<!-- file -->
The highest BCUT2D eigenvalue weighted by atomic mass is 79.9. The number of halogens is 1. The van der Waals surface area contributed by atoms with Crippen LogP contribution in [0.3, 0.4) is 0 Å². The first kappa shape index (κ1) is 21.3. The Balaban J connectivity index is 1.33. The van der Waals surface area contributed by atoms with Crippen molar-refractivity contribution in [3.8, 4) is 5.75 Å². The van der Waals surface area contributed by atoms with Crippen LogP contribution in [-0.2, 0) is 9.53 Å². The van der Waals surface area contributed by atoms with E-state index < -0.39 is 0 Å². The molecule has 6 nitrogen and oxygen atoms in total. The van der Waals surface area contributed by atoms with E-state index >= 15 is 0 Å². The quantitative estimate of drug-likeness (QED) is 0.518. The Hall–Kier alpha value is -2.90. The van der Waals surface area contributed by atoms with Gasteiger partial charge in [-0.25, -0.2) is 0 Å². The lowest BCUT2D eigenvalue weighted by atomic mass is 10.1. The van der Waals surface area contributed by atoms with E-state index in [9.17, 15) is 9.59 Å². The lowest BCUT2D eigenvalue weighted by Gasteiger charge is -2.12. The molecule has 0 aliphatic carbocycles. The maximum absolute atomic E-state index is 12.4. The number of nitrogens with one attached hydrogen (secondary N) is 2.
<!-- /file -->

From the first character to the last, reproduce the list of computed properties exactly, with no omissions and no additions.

The highest BCUT2D eigenvalue weighted by atomic mass is 79.9. The number of halogens is 1. The van der Waals surface area contributed by atoms with Crippen LogP contribution in [0.3, 0.4) is 0 Å². The first kappa shape index (κ1) is 21.3. The Balaban J connectivity index is 1.33. The van der Waals surface area contributed by atoms with Crippen molar-refractivity contribution in [3.8, 4) is 5.75 Å². The van der Waals surface area contributed by atoms with Crippen LogP contribution in [-0.2, 0) is 9.53 Å². The van der Waals surface area contributed by atoms with E-state index < -0.39 is 0 Å². The molecule has 6 nitrogen and oxygen atoms in total. The van der Waals surface area contributed by atoms with E-state index >= 15 is 0 Å². The quantitative estimate of drug-likeness (QED) is 0.518. The Hall–Kier alpha value is -2.90. The van der Waals surface area contributed by atoms with Gasteiger partial charge in [-0.25, -0.2) is 0 Å². The lowest BCUT2D eigenvalue weighted by atomic mass is 10.1. The van der Waals surface area contributed by atoms with E-state index in [9.17, 15) is 9.59 Å². The lowest BCUT2D eigenvalue weighted by Gasteiger charge is -2.12. The molecule has 0 aliphatic carbocycles. The maximum absolute atomic E-state index is 12.4. The number of nitrogens with one attached hydrogen (secondary N) is 2.